Skip to Main Content
Christopher Benson

Christopher Benson

Associate Professor

Christopher Benson, a journalist and lawyer, is an associate professor of journalism.  As a professional journalist, Benson has worked as Washington editor for Ebony magazine, city hall reporter in Chicago for WBMX-FM, and as a contributor for The Chicago Reporter, writing a weekly online column on justice, race and media issues.  Additionally, he has contributed feature articles to Chicago, Savoy, and The Crisis magazines, and has contributed commentary to The Huffington Post, the Chicago Tribune, The New York Times, and the Chicago Sun-Times.

As an attorney, he served as vice president and associate counsel for Johnson Publishing Company, Inc., the parent company of Ebony.  Among other things, he conducted pre-publication review of all company magazines for libel, privacy and copyright issues, and was Chicago management liaison for the startup and ongoing oversight of Ebony South Africa magazine.

Benson is co-author with Mamie Till-Mobley of "Death of Innocence: The Story of the Hate Crime That Changed America," the account of the historical significance of the 1955 lynching of Till-Mobley’s son, Emmett Till, and the winner of the 2003 Robert F. Kennedy Book Award Special Recognition. He co-authored the textbook "Magazine Writing" in collaboration with Medill Professor Charles Whitaker. Benson also wrote a novel, "Special Interest," a suspense-thriller focusing on a reporter’s investigation of the mysterious death of a Washington, D.C., lobbyist.

Prior to joining the Medill faculty, Benson was associate professor of journalism, associate professor of African American Studies, associate professor in the Institute of Communications Research, and was a faculty affiliate of the Department of Psychology at the University of Illinois, Urbana-Champaign. While there, he taught courses on media law, journalism ethics and diversity, hate crimes, race and the media, and magazine writing.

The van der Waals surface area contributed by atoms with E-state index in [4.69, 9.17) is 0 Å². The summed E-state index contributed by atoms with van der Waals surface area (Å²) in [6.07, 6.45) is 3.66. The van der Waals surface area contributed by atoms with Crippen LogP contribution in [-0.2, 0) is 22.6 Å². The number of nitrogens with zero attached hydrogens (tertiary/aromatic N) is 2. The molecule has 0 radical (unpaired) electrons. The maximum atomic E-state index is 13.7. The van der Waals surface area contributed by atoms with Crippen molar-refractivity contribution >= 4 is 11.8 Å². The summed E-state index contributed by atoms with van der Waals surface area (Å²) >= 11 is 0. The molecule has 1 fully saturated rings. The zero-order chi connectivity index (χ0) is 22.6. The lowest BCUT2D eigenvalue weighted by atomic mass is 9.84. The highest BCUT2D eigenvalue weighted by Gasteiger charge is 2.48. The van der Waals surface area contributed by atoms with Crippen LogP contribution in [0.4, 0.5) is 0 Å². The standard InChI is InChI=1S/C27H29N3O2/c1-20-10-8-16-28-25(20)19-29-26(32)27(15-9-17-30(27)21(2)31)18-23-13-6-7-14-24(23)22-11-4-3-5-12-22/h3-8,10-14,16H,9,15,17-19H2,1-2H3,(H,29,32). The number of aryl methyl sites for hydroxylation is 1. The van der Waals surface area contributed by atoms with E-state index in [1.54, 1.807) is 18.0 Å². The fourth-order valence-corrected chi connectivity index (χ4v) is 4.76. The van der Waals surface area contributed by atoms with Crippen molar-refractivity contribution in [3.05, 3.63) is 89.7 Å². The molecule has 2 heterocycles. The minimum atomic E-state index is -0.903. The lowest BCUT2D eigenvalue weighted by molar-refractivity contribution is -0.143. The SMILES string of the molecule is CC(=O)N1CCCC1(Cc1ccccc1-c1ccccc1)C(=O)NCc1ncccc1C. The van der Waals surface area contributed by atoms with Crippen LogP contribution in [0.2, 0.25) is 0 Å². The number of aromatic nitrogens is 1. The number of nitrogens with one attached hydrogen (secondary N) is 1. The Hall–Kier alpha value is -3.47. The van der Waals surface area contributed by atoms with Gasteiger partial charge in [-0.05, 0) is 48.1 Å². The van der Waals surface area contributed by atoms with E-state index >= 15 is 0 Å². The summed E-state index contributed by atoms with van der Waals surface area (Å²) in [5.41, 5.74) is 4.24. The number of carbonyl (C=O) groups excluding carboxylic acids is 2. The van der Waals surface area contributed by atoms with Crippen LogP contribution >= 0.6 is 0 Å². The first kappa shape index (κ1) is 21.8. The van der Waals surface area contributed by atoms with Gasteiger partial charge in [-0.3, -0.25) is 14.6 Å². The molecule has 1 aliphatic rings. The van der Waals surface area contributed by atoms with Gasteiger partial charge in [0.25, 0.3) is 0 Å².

In his writing, Benson focuses on the intimate personal story as a point of entry for a discussion of the full context of social construction and its often-violent enforcement. His latest project is a stage adaptation of the Emmy Award-winning documentary “Inheritance” by James Moll, founding executive director of the Shoah Foundation.

“Inheritance” is an extension of the “Schindler’s List” story.  In the dramatic adaptation, Benson explores the dynamics of memory and forgetting, as well as the enduring effects of trauma arising in a conversation between a Holocaust survivor and the daughter of a Nazi perpetrator—a concentration camp commander.  It is an encounter with both historical overtones and contemporary resonance. In a work on related themes through the motion picture adaptation of the Emmett Till story, Benson’s effort as lead writer earned him a fellowship in the Sundance Institute Screenwriting Intensive. 

In his teaching, Benson creates an analytical framework for students to begin considering case studies and contemporary headlining stories to develop a deeper appreciation of professional and ethical considerations of media responsibility, while polishing skills needed to deliver higher quality work.